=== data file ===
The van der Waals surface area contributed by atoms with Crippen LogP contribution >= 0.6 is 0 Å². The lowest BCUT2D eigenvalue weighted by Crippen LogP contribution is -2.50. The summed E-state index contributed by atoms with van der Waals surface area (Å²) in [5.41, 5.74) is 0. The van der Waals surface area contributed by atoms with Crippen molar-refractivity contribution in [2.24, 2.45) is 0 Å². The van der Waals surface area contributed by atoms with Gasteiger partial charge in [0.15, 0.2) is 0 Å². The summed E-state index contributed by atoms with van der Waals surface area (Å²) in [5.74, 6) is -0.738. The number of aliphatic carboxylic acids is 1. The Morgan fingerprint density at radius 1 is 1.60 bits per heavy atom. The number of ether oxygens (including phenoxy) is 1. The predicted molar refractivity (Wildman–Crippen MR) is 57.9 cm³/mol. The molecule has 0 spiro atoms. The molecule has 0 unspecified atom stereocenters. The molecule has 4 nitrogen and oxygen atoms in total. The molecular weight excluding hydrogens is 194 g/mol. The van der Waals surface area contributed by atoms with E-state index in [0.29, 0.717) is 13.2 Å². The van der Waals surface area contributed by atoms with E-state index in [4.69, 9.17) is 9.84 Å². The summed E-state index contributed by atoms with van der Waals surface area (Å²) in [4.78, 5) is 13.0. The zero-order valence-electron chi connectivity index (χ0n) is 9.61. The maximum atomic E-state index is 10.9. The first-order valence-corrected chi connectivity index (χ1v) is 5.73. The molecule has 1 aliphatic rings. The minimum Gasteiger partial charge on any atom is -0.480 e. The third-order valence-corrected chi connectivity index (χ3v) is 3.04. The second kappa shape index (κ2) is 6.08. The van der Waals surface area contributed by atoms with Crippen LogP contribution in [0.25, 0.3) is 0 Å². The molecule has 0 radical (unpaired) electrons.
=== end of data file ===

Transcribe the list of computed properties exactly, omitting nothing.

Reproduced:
The van der Waals surface area contributed by atoms with Crippen LogP contribution >= 0.6 is 0 Å². The lowest BCUT2D eigenvalue weighted by Crippen LogP contribution is -2.50. The summed E-state index contributed by atoms with van der Waals surface area (Å²) in [5.41, 5.74) is 0. The van der Waals surface area contributed by atoms with Crippen molar-refractivity contribution in [2.24, 2.45) is 0 Å². The van der Waals surface area contributed by atoms with Gasteiger partial charge in [0.15, 0.2) is 0 Å². The summed E-state index contributed by atoms with van der Waals surface area (Å²) in [5.74, 6) is -0.738. The number of aliphatic carboxylic acids is 1. The Morgan fingerprint density at radius 1 is 1.60 bits per heavy atom. The number of ether oxygens (including phenoxy) is 1. The predicted molar refractivity (Wildman–Crippen MR) is 57.9 cm³/mol. The molecule has 0 spiro atoms. The molecule has 0 unspecified atom stereocenters. The molecule has 4 nitrogen and oxygen atoms in total. The molecular weight excluding hydrogens is 194 g/mol. The van der Waals surface area contributed by atoms with E-state index in [0.29, 0.717) is 13.2 Å². The van der Waals surface area contributed by atoms with E-state index in [4.69, 9.17) is 9.84 Å². The summed E-state index contributed by atoms with van der Waals surface area (Å²) in [4.78, 5) is 13.0. The zero-order valence-electron chi connectivity index (χ0n) is 9.61. The maximum atomic E-state index is 10.9. The first-order valence-corrected chi connectivity index (χ1v) is 5.73. The molecule has 1 aliphatic rings. The minimum Gasteiger partial charge on any atom is -0.480 e. The third-order valence-corrected chi connectivity index (χ3v) is 3.04. The second kappa shape index (κ2) is 6.08. The van der Waals surface area contributed by atoms with Crippen LogP contribution in [0.25, 0.3) is 0 Å². The molecule has 0 radical (unpaired) electrons.